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Bones of ContentionAnimals and Religion in Contemporary Japan$
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Barbara R. Ambros

Print publication date: 2012

Print ISBN-13: 9780824836269

Published to Hawaii Scholarship Online: November 2016

DOI: 10.21313/hawaii/9780824836269.001.0001

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Order, Karma, and Kinship

Order, Karma, and Kinship

Animals in Japanese History and Culture

Chapter:
(p.17) One Order, Karma, and Kinship
Source:
Bones of Contention
Author(s):

Barbara R. Ambros

Publisher:
University of Hawai'i Press
DOI:10.21313/hawaii/9780824836269.003.0001

This chapter provides a historical overview and discourse analysis of animals in premodern Japanese myth, folklore, and religion. It first considers the conflicting views on human–animal relationships in Japan before discussing premodern terms that were used to signify animals and what these terms can tell us about how premodern Japanese understood the relationship between humans and other animals at the time. It then examines three important tropes: animals as symbols of an ideal cosmological order; animals as subhuman beasts; and animals as fellow living beings. It also explains how karma has been associated with animals and concludes by exploring how indigenous, continental Asian, and Western views toward animals informs contemporary Japanese views of animals and influences the development of the mortuary culture for pets. The chapter highlights the paradoxical nature of Japanese attitudes toward animals.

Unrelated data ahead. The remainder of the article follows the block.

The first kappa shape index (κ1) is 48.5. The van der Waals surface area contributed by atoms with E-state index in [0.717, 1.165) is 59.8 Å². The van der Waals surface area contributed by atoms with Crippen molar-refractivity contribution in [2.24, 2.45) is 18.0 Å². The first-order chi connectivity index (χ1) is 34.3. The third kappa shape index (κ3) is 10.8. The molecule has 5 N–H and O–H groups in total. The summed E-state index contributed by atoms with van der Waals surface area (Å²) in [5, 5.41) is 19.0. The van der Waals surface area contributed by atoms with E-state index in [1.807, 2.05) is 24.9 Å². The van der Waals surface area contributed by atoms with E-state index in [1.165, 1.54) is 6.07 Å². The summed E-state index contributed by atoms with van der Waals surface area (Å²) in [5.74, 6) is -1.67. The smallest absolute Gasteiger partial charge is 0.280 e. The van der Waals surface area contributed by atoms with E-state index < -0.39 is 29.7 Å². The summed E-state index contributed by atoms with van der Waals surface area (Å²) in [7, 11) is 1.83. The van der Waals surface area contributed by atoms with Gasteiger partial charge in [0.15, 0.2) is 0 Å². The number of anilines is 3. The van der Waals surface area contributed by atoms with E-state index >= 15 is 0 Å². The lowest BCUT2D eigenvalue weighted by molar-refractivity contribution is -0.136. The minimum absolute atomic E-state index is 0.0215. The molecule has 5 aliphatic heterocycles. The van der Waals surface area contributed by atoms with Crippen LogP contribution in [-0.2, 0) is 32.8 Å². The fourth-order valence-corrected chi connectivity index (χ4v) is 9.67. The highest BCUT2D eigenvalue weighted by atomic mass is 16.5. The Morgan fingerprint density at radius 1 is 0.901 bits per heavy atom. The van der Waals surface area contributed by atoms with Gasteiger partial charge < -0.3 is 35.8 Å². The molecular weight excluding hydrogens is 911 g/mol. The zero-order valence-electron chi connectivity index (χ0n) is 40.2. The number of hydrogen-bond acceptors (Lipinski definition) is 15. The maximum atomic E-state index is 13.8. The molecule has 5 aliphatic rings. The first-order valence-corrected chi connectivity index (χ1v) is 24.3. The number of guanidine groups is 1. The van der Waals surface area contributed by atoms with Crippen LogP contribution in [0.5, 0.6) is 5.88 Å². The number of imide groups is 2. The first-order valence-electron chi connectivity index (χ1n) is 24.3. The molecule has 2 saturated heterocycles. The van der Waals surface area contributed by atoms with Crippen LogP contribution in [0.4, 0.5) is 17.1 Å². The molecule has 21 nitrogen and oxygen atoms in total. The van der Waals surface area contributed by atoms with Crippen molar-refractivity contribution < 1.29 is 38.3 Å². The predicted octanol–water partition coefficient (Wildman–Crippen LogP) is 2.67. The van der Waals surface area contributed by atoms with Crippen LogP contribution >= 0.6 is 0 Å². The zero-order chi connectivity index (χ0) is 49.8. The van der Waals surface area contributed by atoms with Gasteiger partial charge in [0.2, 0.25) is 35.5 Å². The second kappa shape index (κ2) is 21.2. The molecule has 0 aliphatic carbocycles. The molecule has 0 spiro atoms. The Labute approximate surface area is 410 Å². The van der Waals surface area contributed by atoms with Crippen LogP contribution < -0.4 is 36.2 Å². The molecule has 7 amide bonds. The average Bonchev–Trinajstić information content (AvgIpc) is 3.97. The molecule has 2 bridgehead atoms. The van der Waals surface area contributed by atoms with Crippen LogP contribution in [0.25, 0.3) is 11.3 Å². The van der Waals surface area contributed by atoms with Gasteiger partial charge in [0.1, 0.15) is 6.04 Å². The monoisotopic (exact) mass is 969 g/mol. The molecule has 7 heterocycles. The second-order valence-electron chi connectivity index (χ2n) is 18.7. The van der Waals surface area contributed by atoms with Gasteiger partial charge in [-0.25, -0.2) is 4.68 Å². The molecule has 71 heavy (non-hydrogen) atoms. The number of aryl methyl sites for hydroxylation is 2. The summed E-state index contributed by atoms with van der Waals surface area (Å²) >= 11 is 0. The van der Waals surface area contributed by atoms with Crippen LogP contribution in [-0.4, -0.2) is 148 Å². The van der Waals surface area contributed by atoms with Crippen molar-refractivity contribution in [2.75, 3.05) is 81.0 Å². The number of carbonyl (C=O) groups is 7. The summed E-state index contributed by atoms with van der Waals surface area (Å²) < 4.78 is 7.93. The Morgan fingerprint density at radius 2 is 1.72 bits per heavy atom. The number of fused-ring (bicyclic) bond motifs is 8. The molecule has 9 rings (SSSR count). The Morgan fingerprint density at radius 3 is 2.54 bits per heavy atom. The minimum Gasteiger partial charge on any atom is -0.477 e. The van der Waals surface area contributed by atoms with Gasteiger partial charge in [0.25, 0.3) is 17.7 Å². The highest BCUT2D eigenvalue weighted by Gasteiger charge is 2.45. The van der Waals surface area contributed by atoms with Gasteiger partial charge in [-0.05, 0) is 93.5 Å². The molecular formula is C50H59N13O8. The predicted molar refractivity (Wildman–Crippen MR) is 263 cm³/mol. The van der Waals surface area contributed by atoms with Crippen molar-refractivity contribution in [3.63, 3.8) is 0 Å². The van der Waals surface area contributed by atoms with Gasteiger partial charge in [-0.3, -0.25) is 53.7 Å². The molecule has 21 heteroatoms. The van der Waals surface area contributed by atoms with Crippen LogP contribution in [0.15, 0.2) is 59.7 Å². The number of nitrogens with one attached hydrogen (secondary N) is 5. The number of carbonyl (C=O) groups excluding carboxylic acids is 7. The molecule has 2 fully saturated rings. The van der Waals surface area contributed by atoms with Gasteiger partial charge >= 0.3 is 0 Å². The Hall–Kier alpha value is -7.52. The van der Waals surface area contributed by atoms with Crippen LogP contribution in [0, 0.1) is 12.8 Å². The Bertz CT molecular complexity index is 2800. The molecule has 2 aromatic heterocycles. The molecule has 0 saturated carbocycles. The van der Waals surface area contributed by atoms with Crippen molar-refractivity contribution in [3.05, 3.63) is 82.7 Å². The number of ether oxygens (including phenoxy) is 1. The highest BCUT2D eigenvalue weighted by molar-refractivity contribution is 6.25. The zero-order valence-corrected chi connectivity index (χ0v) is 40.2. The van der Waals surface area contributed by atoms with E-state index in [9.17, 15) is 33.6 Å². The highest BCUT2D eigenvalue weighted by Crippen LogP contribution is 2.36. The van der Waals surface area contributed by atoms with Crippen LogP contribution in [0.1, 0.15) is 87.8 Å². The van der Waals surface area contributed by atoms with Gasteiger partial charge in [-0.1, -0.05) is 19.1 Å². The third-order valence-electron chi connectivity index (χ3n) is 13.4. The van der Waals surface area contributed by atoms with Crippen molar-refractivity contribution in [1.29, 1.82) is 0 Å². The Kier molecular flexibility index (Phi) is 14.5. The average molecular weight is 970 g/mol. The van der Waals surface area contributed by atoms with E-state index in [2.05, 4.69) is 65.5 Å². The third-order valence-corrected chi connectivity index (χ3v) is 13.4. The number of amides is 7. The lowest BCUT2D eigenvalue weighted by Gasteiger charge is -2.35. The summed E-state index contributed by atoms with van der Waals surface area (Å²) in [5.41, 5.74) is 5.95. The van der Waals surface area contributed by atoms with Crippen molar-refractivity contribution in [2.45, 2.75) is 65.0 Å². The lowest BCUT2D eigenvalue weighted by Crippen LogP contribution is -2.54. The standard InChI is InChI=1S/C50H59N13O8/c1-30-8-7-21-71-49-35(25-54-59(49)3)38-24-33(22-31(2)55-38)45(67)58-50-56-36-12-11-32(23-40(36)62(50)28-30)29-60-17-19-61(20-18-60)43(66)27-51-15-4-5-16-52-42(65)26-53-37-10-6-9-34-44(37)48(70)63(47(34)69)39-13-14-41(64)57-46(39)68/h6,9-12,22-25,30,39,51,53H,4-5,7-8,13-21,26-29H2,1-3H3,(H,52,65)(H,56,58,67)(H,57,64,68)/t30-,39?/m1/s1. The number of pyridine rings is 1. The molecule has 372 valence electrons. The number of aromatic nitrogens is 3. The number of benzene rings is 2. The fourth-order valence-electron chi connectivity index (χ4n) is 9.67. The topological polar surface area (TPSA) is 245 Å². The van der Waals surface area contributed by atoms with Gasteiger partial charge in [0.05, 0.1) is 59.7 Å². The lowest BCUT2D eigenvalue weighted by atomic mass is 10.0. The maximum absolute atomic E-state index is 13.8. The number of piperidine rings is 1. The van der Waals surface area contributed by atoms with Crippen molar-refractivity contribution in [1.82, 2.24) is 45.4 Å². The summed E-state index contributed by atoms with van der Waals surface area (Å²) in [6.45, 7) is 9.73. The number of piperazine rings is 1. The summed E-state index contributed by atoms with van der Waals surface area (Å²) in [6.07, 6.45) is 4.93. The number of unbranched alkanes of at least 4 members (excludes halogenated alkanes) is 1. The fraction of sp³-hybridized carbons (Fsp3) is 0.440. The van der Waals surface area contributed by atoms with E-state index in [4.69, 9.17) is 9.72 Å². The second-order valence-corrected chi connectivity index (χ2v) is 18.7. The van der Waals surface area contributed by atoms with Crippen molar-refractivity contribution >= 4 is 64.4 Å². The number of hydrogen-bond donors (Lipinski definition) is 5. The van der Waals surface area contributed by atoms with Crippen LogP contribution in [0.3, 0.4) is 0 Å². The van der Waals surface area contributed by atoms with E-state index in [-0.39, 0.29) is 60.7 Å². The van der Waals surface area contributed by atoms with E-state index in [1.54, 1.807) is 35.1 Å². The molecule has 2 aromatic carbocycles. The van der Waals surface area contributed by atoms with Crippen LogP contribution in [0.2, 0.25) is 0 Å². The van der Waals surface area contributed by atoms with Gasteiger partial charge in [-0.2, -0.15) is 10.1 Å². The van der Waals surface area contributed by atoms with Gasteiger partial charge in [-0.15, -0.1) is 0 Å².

Keywords:   animals, Japan, myth, folklore, religion, human–animal relationships, humans, cosmological order, subhuman beasts, karma

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